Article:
Understanding the Supreme Court's Decision to Turn Down the Trans Mountain Pipeline Appeal
Updated: May 31
In order to properly understand the context of an appeal to the Supreme Court of Canada, we need to go back to May 2019 when a limit on heavy oil flow was proposed by the provincial government of British Columbia (1). The British Columbia Court of Appeal unanimously decided that this proposal crossed over into the federal jurisdiction, since the Trans Mountain Pipeline expansion transverses multiple provinces (1). The proposal would have been problematic if passed, as interprovincial projects are a sole power dictated to the Federal Government in section 92 of the Constitution (2). Secondly, passing of the proposal would have resulted in difficulty for the National Energy Board to work on current and future projects, also contributing to why this request was denied (1). If you’re interested in reading more about the distribution of powers of each level of government, you can click here to read a report from the British Columbia Court of Appeal.
There is a hierarchy to our judiciary system, in which a case starts at the lowest municipal court, with the ability to appeal to higher provincial and federal courts as deemed necessary. In this case, since the provincial government of British Columbia was fighting the pipeline, the case started out in provincial court and was appealed upwards to the federal Supreme Court (2). The Supreme Court came to a unanimous conclusion to dismiss B.C.’s appeal of a lower court, allowing for the B.C. Court of Appeal decision to stand. This decision ended B.C.’s legal fight against the expansion of the Trans Mountain Pipeline (2).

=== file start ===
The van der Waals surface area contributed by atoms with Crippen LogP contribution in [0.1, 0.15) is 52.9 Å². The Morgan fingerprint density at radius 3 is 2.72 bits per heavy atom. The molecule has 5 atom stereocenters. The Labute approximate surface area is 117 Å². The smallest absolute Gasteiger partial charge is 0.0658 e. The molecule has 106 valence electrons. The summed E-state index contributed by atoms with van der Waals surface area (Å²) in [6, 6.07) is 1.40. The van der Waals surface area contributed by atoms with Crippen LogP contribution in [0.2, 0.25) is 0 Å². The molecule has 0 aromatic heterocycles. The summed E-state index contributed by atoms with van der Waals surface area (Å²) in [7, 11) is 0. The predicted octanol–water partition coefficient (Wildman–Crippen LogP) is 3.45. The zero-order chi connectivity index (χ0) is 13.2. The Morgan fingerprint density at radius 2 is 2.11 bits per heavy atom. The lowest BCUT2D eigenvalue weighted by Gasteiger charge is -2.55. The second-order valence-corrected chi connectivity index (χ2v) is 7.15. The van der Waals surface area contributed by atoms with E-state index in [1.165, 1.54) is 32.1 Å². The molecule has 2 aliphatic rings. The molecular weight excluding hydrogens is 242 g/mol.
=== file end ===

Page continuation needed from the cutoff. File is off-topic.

The plan for the $7.4 billion Trans Mountain Pipeline expansion will increase the barrels of oil moved per day from 300,000 to approximately 890,000 (4). There has been a polarized reaction amongst the provinces to the Trans Mountain Pipeline Expansion. Following the Supreme Court’s refusal to try the case, B.C. Premier John Horgan vowed to use his provincial power to protect any ecosystems or communities that would be at risk due to completion and use of the pipeline (2). Premier of Alberta, Jason Kenney, was very pleased with the decision made by the Supreme Court, declaring it as a success for Alberta, as the project is supposed to help reduce oil prices, as well as grant access to Alberta oil for international markets (2). This move is expected to increase oil revenue by $3.7 billion per year (4).
In terms of the completion of the pipeline, since the project has already undergone assessments by both the National Energy Board and the Canadian Environmental Assessment Agency, and has twice been approved by the Federal Government, it is expected for the project to move forward and construction to begin (2).